Saturday, March 5, 2011



=============for Russell Denison

The one shot
I don’t think
He wanted to shoot
Put this deer down,
Found on the river ice
After the dogs
Had been chased off.

He left the body alive
Longer than I would
For someone to call
The game warden, or
Hoping 3 or 4 in the pack
Would circle back,
Put a slug in each one’s head.

But nothing returned —
This deer waits
Head flat
Muscles clawed from her legs,
She won’t ever rise again.
Bloody dog tracks
Pinwheeled from the body.

It is late winter
An open sunny day for a change,
The air is starting to melt
With new bird songs —
Her eyes are wide
She can’t move
Watches us as we move.


All at once

Off in the distance

Where an old hut

Sinks into the ground

Two small windows lit

And steam bellows

Up into the farmland sky —

You thought it was a fire

Until you tasted the air


Uncle Jack is what the young kids
Around here call him, even though he
Isn’t really their uncle but rather
Their own parents’ uncle and usually
They just called him Jack. His name
Doesn’t come up too much when I’m
Working with my neighbors.
There are three houses of the same family
Up the dirt road running alongside
French Brook. The brook eventually
Climbs higher into the next town of
Cheshire and Jack drinks from this brook.
The dirt road winds around Church Mountain
And swings back into the village
Passing through the covered bridge
And over the waterfall,
Forks then into two roads like a wishbone
That provides travel for a dozen families.
They hardly ever come down our road
Which follows the river, and I don’t
Think anyone knows Jack Belden up there.

The three houses on Jack’s back road
Are the homes for two of his nephews
And his sister; Jack’s small trailer
Is hidden in a hollow from them all.
He never married, doesn’t own a car,
Hikes to Brattleboro 12 miles away or
Picks up a ride with the rural mailtruck.
One day walking home from work
I was 500 feet behind Jack who had just
Left the mailtruck in the covered bridge
And was stalking down the muddy river road.
Middle of the season. A warm day.
The buckets on the roadside maples
Brimming with sap.
A mile down the road
And still a distance between us
I watched him abruptly stop,
Look both ways (but not behind him),
Let down his burlap sack of groceries
From his shoulder, then walk to
One of the trees and remove a bucket,
Drink for a good half-minute
Wipe his mouth with his sleeve
Hang the bucket back
Then continue the remaining mile to home.
I thought all about that yesterday —
It was eight years ago. He was 75 years old.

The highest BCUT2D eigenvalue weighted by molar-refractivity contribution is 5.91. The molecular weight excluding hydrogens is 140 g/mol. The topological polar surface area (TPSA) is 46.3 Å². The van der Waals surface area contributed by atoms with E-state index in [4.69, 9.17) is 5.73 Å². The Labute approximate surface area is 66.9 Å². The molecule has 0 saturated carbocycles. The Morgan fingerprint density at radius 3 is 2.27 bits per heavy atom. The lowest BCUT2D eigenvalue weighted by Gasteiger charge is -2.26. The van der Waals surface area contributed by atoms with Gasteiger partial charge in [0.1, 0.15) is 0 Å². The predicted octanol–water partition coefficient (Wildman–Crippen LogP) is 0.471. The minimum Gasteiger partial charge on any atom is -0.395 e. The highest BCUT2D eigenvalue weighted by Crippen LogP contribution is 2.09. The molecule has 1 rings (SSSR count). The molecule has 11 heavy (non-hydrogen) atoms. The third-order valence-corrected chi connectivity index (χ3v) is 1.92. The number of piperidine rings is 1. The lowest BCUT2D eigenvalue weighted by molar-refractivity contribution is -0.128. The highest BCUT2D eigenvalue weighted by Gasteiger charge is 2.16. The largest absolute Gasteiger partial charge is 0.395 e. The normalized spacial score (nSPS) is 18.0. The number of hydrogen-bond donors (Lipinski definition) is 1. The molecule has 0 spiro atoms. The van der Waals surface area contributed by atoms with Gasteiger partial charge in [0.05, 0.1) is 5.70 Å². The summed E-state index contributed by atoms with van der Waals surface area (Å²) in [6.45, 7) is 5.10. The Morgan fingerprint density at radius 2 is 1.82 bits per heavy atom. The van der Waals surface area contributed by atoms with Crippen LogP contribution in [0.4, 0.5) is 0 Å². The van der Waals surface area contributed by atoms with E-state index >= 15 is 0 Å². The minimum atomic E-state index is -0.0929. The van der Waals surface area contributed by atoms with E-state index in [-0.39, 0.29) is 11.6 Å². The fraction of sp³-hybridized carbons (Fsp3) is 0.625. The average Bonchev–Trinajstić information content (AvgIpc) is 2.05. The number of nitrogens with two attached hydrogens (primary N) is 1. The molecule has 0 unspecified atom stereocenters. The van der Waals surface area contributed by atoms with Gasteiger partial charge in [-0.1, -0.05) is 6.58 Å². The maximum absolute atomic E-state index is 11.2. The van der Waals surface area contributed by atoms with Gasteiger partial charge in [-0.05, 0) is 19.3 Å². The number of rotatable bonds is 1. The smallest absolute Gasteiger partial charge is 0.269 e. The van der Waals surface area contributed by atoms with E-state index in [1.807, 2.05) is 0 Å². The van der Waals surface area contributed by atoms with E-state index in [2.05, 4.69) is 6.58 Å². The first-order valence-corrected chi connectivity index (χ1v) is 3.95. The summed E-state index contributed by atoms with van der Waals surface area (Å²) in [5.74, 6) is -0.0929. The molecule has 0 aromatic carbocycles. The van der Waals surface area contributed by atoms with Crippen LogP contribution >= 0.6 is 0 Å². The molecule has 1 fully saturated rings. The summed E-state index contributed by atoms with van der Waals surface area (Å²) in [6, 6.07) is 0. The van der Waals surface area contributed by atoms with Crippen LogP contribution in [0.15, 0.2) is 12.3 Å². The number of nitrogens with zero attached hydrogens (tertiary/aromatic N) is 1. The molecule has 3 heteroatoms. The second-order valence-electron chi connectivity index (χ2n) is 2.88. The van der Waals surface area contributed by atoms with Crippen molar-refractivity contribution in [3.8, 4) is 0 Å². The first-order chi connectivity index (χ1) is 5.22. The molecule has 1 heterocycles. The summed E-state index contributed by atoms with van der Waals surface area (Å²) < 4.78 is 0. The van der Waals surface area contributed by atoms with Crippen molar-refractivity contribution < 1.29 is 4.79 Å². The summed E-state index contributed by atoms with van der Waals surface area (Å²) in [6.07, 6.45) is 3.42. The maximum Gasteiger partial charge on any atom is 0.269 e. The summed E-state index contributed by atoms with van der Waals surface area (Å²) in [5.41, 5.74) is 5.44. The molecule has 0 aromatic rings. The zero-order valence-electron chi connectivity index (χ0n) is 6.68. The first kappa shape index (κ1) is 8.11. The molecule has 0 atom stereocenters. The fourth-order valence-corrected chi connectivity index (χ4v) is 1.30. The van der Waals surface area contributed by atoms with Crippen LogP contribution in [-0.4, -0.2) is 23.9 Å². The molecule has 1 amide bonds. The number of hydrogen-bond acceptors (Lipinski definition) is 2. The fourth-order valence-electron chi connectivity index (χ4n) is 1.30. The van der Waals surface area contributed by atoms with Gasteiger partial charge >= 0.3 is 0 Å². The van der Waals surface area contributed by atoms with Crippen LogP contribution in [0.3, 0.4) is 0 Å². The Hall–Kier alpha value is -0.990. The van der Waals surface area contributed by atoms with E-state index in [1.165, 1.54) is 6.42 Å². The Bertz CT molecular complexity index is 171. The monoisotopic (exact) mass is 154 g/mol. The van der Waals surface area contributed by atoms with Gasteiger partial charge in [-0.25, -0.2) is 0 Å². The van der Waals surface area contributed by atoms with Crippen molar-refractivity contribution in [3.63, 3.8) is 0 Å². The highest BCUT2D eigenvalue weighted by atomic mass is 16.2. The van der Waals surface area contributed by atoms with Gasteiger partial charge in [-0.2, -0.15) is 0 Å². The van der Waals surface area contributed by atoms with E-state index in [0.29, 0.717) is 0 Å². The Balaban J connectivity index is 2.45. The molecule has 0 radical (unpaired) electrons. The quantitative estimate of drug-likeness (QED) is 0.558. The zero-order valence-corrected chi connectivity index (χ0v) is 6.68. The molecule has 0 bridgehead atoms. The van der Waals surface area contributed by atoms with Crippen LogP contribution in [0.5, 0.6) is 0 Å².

Today I’m tapping the same trees
On the farmer’s land Jack drank from.
The mud is deep and the day is warm,
Not much has changed.
But I heard and couldn’t believe
That Jack has been in the hospital
Since January, the month we broke
All records for freezing temperatures.
I recall one night sitting with neighbors
Already reminiscing about
The headaches of busted water pipes
Depleting cordwood and icy roads,
But no talk about Jack —
The whiskered old man who walks.
Everett, his nephew, told me
As we filled our aprons with tap spouts
That Jack’s gas ran out in the trailer
During one of those real cold nights.
30 below. His feet froze.
They amputated the gangrene from all his toes.
Shut out all the lights to any more walking.

I wonder what this all means —
We worry about water pipes bursting,
But a quarter-mile away
Jack loses his toes.
It wasn’t brought up at town meeting this year.
Jack’s photograph doesn’t grace
The inside town report bulletin
As one of the patriarchs of Guilford.
Yet, he knows his territory —
Takes a leak outside his trailer door
Like any liberated yankee.
Quietly living so that you
Don’t know that he lives.
Showed me once how to
Crush an early shad bud
Between my fingers
For the first scent of spring.


He didn’t move —

With pliers I

Pulled 16 of them

From mouth, lips,

Nose and head —

Like last year

It is early spring


When the big hemlock
Washed down river
During one of the early
Spring runoffs, I went
Down with bowsaw and
Sawed off one large
Limb for the cabin
Steps handrail, and then
Went back and brought
Home a dozen smaller branches
Thinking they could be
Used for something —
Although they have only
Stood up behind the woodshed,
Bleaching in the sun,
Warping away from
Straighter timber
They once knew.


Beneath rain clouds

She wheelbarrows

Loose black soil

Of daylilies

From the brook

To plant around

A ledge of stone

And in a month

She will smell like

The yellow blossoms


Away from the road,
Off into the high edge
Of a field, unless I
Looked carefully you
Would never have been seen
Picking wildflowers
Growing in folds of sunlight
Among the tall grass.

Each snipped by hand
At the same height, then
Gathered inside a pail
Of shallow water.

The world seems weightless
Watching you work,
If this is work —
You call it a prize
Saved for the last
Hour of the afternoon,
Taking away what this
Plot of land has to give —
Flowers for the kitchen table,
Brightened windowsills.


How often have we
Stepped together into water —
You left your clothes on the rocks
And shivered your way to me,
Said it was freezing as I thought
Of the mountain stream filling this
Clear basin of evening light, and how
Swallows showed us the angles of the sky
Far above barbed wire and pasture heat
Which we came down from after work
Smelling lilac in the breeze —
And it was the long blonde hair you shook
Out of a blue bandanna and later braided
That had me remember the day and night.

© Bob Arnold
from Where Rivers Meet
(Mad River Press)

photos © bob arnold